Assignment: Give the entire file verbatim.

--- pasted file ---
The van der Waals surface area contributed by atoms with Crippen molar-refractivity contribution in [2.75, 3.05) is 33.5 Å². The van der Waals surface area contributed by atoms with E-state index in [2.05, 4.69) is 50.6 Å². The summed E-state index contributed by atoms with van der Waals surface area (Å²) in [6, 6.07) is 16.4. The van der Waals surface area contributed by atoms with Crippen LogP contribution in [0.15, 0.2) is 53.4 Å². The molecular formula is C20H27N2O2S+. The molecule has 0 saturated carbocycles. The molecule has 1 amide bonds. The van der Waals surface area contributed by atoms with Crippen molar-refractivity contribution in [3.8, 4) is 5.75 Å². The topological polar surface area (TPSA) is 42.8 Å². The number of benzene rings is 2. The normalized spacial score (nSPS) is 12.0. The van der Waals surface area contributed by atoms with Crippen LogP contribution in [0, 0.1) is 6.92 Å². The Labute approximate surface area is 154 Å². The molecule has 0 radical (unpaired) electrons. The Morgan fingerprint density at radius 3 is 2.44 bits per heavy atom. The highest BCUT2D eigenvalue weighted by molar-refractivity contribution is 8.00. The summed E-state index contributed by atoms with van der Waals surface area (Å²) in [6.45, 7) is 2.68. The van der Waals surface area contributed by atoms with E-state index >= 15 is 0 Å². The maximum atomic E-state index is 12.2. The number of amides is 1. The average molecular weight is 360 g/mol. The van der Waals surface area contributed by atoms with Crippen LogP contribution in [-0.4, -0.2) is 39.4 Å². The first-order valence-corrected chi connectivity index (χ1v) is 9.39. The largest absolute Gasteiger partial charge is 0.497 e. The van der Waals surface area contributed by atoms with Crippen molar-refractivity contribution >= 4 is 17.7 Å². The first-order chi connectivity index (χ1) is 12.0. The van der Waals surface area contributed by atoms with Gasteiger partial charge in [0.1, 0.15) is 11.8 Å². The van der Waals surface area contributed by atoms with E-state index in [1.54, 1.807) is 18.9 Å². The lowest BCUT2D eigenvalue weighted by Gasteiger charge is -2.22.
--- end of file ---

The van der Waals surface area contributed by atoms with Crippen molar-refractivity contribution in [2.75, 3.05) is 33.5 Å². The van der Waals surface area contributed by atoms with E-state index in [2.05, 4.69) is 50.6 Å². The summed E-state index contributed by atoms with van der Waals surface area (Å²) in [6, 6.07) is 16.4. The van der Waals surface area contributed by atoms with Crippen LogP contribution in [0.15, 0.2) is 53.4 Å². The molecular formula is C20H27N2O2S+. The molecule has 0 saturated carbocycles. The molecule has 1 amide bonds. The van der Waals surface area contributed by atoms with Crippen molar-refractivity contribution in [3.8, 4) is 5.75 Å². The topological polar surface area (TPSA) is 42.8 Å². The number of benzene rings is 2. The normalized spacial score (nSPS) is 12.0. The van der Waals surface area contributed by atoms with Crippen LogP contribution in [0, 0.1) is 6.92 Å². The Labute approximate surface area is 154 Å². The molecule has 0 radical (unpaired) electrons. The Morgan fingerprint density at radius 3 is 2.44 bits per heavy atom. The highest BCUT2D eigenvalue weighted by molar-refractivity contribution is 8.00. The summed E-state index contributed by atoms with van der Waals surface area (Å²) in [6.45, 7) is 2.68. The van der Waals surface area contributed by atoms with E-state index >= 15 is 0 Å². The maximum atomic E-state index is 12.2. The number of amides is 1. The average molecular weight is 360 g/mol. The van der Waals surface area contributed by atoms with Crippen LogP contribution in [-0.4, -0.2) is 39.4 Å². The first-order valence-corrected chi connectivity index (χ1v) is 9.39. The largest absolute Gasteiger partial charge is 0.497 e. The van der Waals surface area contributed by atoms with Crippen molar-refractivity contribution >= 4 is 17.7 Å². The first-order chi connectivity index (χ1) is 12.0. The van der Waals surface area contributed by atoms with Gasteiger partial charge in [0.1, 0.15) is 11.8 Å². The van der Waals surface area contributed by atoms with E-state index in [1.54, 1.807) is 18.9 Å². The lowest BCUT2D eigenvalue weighted by Gasteiger charge is -2.22.